1983 Brazilian Grand Prix
This race was memorable for a few reasons. Keke Rosberg’s pole position for Williams was the last for the Cosworth DFV engine which had first debuted back in 1967, and the last pole for a naturally aspirated car until 1989. But bizarrely, it was also a race in which nobody (that’s right, nobody) finished second.
Rosberg initially led away from pole but a few laps into the race Nelson Piquet’s Brabham took the lead and cruised off to a victory. The previous year Brabham had reintroduced the idea of refuelling so that the cars could run lighter and faster throughout the race, and naturally other teams followed suit. One of those teams was Williams, but when Rosberg came in for his first stop of the season, the car caught a little bit on fire, which was less than ideal.
Once the fire was out, Keke jumped back in the car and fought back to finish second. Not bad! The only problem is that after his stop his mechanics gave him a push start, which was illegal. The FIA didn’t mess around with a post-race time penalty or anything like that and simply disqualified him.
Bad news for Keke (who’d also been disqualified from second in the same race the year before) was good news for everyone else though, right? Niki Lauda would move up to second, Jacques Laffite onto the podium, and Alain Prost into the points. Except for reasons unknown to anyone, the FIA bizarrely decided not to readjust the order. Therefore Lauda stayed in third and nobody finished second, nor got the six points available for second place – a unique occurrence in F1 history.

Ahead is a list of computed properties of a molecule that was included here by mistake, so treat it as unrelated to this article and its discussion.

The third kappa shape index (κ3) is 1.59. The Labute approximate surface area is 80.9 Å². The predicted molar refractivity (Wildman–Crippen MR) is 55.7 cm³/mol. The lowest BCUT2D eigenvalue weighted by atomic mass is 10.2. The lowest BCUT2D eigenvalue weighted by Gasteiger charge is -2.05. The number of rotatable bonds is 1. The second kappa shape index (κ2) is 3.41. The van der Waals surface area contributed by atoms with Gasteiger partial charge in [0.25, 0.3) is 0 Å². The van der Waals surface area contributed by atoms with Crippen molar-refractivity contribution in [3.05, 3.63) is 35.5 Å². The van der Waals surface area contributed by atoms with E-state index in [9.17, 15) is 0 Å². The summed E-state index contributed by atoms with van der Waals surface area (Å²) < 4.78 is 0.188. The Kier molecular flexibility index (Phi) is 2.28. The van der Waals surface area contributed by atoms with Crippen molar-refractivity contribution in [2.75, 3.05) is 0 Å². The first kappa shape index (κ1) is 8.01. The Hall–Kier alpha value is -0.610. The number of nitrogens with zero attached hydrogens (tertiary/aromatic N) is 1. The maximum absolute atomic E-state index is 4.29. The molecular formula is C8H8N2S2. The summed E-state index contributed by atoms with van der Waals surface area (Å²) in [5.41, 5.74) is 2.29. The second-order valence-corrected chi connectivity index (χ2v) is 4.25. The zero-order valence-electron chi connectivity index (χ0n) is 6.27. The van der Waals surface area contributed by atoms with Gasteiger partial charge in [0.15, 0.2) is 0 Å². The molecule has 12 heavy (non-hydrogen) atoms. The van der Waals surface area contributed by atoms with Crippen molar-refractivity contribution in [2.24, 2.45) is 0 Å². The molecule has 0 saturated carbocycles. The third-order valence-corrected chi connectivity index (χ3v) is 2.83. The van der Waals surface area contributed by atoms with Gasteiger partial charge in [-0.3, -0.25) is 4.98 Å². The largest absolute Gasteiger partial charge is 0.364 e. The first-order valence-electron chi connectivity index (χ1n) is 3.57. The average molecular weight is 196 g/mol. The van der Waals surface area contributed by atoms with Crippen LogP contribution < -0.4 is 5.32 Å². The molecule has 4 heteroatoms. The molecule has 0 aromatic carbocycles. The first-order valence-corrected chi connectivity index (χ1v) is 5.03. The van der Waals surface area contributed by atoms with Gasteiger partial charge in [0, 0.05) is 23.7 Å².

That wasn’t the only baffling steward’s decision from that weekend, either. These days if a driver misses the weighbridge in qualifying they might get slapped with a reprimand or maybe a grid penalty. But when Andrea de Cesaris missed it that weekend, he was excluded. Not just from qualifying, but from the rest of the race weekend. And you thought stewards interfered too much these days…
Joe Kelly (born 1913) took part in the first world championship F1 race at Silverstone in 1950, where he finished but was unclassified. It was a similar story when he entered his second and final race at the same venue the following year.
Mike Fisher (born 1943) entered a Lotus (Jim Clark’s 1965 title-winning Lotus, no less) in two races towards the tail end of 1967. He qualified at the back and finished 11th in the Canadian GP and retired on the opening lap in Mexico, at which point his racing career was effectively ended when he was drafted as a fighter pilot for the Vietnam War.
Top image (c) Williams/LAT